Republican presidential and congressional candidates continue to use a campaign slogan that goes something like this: “We need to cut federal government spending to reduce the national debt in order to improve the economy.” It sounds good, and certainly makes a nice sound bite, but it doesn’t really make any economic sense.
First of all, cutting government spending will slow down the economy and cause a recession, or maybe even worse – if it’s done too quickly or severely. Secondly, there’s no direct correlation between the size of our national debt and the current health of the economy.
The enormous size of our growing national debt, of course, is a cause for concern for our future, when interest rates will inevitably be higher, significantly increasing the cost of payments on the debt. But for now the Federal Reserve is intent on maintaining historically low rates in order to stimulate the economy. This buys us some time. The size of the national debt will grow smaller in relative terms as the economy grows. But we still need to attack the problem by reducing or eliminating our budget deficits. Fortunately, we’re already moving in that direction, as the size of federal government budget deficits have been steadily decreasing for the last several years.
Improving Government Efficiency Cannot Eliminate Budget Deficits
Still, the national debt is at an all time high, so there’s a lot of work to be done on this. But the real issue is how to accomplish it. When Republican candidates say they’d reduce government spending, but don’t provide any specific details about how they’d do it, their promises are virtually meaningless. Many, for example, say that all we need to do is cut government waste, fraud, and abuse to solve the problem. It’s certainly a good idea to minimize these things, but their claims that this would significantly reduce government expenditures are ridiculous.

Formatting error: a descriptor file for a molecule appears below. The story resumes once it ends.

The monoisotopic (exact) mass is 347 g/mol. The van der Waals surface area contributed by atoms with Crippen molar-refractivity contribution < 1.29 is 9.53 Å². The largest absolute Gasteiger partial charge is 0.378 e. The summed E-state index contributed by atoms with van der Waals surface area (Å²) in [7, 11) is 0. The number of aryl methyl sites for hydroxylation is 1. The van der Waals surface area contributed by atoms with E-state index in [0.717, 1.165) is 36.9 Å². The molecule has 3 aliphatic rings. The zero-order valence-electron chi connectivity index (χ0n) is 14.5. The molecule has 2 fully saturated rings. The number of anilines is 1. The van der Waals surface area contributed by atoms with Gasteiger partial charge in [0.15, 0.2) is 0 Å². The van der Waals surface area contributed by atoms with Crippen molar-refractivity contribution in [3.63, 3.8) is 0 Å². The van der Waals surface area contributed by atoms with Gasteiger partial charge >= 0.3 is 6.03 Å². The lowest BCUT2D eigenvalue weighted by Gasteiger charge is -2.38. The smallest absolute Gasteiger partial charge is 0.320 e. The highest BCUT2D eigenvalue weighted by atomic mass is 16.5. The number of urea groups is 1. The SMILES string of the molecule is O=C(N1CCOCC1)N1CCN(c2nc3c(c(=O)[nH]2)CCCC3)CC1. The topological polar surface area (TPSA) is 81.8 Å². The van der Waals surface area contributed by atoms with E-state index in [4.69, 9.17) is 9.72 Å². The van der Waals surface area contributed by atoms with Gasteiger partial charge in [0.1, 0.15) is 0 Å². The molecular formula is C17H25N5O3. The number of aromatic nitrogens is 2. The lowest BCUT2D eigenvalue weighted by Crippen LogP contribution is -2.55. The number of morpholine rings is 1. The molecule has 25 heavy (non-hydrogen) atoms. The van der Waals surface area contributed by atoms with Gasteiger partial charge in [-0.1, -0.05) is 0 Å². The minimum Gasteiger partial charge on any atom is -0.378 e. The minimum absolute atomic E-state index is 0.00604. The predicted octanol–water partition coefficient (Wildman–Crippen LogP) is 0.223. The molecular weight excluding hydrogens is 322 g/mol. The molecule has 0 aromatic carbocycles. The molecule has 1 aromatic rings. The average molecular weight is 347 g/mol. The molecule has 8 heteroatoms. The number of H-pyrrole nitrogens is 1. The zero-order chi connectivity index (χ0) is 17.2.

Federal budget cutting needs to be done in a rational manner, using incremental measures that don’t harm the economy. And it’s obvious to professional economists and anybody who objectively assesses the situation that the problem can’t be solved with spending cuts alone. There will have to be a combination of spending cuts and tax increases. The only recent attempt by Congressional Republicans to honestly deal with deficit reduction was the Tax Reform Act of 2014, introduced by Rep. Dave Camp (R-MI), former chairman of the House Ways and Means Committee. Most Republicans, however, exhibited little enthusiasm for Mr. Camp’s fair-minded proposals, and Camp is no longer in Congress.
Identifying smart and fair proposals for federal spending cuts coupled with tax increases involves making difficult decisions – something many politicians try to avoid. Social Security, healthcare, and national defense are the nation’s biggest budget items. Cutting any of them is a difficult task. And raising taxes of any kind is always a difficult job. It will take real leaders to address the problem.
Politicians from both parties are guilty of failing to address the situation. But many Republicans are using the debt reduction issue as a pretense for pursuing their extreme ideological goals, like reducing funding for regulatory agencies, particularly those responsible for enforcing environmental laws, or cutting Social Security and Medicare. Other Republicans want to see an increased U.S. military presence around the globe, without talking about how much it would cost. They are making a difficult situation worse.
Liked this post? Follow this blog to get more.